We use synthetic ‘precision tools’ to understand how particular carbohydrate molecules control processes in and on the living cell.
The outermost layer of every living cell is made of carbohydrate molecules known as glycans. Consequently, these molecules influence how cells interact with each other in all kingdoms of life. Changes in cell surface glycans are strongly associated with human disease, particularly the formation of tumours.
The process of adding sugar molecules to a protein is called glycosylation, and is one of the most common - and complex - ways that proteins can be modified after they are made.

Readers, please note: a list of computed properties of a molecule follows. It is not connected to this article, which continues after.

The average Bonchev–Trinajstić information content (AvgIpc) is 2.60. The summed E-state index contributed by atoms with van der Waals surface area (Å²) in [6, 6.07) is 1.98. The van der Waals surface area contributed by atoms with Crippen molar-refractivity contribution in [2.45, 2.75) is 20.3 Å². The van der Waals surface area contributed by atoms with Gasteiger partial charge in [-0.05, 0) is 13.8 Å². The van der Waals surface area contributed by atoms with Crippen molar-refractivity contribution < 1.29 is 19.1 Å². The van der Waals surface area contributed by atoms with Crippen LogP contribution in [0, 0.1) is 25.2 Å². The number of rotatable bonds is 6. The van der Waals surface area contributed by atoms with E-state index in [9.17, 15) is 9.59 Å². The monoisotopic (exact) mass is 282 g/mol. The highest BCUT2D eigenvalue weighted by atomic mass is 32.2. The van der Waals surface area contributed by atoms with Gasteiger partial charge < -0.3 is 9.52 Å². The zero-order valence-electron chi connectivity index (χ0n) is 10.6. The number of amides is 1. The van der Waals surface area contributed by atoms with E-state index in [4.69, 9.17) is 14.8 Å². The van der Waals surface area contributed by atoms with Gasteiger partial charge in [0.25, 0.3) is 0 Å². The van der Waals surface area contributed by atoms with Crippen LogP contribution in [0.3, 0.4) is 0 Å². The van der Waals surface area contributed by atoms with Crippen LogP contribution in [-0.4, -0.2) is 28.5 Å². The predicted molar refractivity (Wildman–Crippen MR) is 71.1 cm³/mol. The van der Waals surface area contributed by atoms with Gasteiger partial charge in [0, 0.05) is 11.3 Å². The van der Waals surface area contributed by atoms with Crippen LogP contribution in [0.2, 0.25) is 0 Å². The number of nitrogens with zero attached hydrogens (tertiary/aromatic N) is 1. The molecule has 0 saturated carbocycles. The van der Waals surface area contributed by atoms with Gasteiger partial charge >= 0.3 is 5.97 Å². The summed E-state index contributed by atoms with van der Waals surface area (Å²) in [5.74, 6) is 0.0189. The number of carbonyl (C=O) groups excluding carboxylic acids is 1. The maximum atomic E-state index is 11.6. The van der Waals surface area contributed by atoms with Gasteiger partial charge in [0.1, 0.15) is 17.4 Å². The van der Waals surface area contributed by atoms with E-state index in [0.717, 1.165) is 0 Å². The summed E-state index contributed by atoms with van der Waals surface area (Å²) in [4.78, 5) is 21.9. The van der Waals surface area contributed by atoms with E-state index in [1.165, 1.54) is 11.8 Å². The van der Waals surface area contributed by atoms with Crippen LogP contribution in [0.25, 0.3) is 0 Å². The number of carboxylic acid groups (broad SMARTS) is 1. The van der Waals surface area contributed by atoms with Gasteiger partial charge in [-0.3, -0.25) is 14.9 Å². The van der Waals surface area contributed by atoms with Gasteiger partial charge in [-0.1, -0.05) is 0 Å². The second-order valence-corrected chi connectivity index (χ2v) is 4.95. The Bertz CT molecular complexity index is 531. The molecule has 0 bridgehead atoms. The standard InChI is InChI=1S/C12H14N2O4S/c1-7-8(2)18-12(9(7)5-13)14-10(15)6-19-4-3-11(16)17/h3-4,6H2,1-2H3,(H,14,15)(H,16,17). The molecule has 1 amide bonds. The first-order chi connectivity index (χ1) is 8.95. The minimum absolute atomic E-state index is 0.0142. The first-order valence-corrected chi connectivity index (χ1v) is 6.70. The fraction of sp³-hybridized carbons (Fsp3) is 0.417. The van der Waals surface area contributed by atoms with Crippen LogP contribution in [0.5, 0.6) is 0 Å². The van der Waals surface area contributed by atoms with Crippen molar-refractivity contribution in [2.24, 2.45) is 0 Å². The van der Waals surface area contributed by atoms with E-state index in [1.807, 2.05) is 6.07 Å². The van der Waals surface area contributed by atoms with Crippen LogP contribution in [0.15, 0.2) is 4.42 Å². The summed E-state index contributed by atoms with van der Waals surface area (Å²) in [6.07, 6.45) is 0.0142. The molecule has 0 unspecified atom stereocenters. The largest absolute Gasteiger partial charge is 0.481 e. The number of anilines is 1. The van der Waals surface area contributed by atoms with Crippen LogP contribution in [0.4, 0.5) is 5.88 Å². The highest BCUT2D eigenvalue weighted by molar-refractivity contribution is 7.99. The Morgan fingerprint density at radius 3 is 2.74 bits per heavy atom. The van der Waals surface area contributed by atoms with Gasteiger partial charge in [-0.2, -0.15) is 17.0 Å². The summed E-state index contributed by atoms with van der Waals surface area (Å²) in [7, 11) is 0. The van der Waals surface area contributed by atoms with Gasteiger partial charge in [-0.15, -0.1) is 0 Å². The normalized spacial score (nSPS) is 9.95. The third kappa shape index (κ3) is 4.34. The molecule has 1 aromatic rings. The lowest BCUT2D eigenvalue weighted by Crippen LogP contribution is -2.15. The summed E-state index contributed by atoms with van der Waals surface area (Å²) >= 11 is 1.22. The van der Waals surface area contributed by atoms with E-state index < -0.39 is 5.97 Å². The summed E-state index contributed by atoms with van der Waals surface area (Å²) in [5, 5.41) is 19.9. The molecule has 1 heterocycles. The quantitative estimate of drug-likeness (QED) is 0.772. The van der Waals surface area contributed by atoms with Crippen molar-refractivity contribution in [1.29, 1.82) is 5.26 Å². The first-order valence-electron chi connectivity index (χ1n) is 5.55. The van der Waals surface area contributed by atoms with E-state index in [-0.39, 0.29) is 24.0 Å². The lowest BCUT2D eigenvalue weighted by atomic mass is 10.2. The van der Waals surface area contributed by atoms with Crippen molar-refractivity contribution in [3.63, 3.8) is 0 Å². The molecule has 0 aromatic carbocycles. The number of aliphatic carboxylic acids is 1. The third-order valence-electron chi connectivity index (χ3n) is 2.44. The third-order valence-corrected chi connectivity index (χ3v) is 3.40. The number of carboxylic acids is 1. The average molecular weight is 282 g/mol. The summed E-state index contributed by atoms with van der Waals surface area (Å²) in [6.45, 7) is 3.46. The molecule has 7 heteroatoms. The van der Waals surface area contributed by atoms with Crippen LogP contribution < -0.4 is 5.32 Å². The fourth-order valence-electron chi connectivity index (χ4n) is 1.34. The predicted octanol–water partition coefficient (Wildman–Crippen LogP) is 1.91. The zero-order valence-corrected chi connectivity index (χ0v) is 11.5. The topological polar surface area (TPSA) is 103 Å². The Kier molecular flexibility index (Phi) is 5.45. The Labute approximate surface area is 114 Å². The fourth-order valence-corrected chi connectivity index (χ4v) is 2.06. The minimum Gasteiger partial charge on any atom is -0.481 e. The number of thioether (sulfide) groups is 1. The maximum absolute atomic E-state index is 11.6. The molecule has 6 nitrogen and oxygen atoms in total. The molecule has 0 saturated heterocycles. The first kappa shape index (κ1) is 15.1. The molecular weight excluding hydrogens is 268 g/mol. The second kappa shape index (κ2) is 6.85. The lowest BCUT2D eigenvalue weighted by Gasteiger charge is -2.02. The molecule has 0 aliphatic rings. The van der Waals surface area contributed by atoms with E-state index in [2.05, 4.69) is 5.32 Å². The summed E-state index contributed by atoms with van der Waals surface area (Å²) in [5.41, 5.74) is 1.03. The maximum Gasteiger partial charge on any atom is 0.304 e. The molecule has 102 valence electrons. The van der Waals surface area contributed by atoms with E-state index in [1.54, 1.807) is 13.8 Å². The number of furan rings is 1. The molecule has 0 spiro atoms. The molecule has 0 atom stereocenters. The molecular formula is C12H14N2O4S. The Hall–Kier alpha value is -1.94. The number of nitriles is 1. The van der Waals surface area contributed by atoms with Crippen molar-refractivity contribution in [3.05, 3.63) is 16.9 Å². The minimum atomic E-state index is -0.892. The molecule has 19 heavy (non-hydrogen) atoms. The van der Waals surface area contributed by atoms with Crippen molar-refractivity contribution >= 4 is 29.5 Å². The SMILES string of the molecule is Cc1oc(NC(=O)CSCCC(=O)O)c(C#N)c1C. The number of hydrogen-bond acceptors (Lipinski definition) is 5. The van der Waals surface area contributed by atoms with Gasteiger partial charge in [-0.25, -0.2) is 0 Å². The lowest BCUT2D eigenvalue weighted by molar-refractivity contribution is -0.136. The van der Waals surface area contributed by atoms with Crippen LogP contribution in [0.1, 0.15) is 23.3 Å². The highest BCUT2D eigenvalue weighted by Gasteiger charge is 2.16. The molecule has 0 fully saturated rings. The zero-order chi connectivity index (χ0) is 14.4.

The most advanced lab techniques for investigating the structure and function of biomolecules target nucleic acids (DNA and RNA) and proteins, all of which are made from a ‘template’. Glycans are produced differently so these traditional techniques are unsuitable.
For this reason, we use synthetic tools in our work. For example, we can chemically modify single monosaccharides – the most basic unit of carbohydrates – and then track how these are incorporated into proteins.
We use synthetic chemistry to develop such sugars, and employ methods of molecular and cell biology to study how they are used to dissect the implications of glycans in health and disease.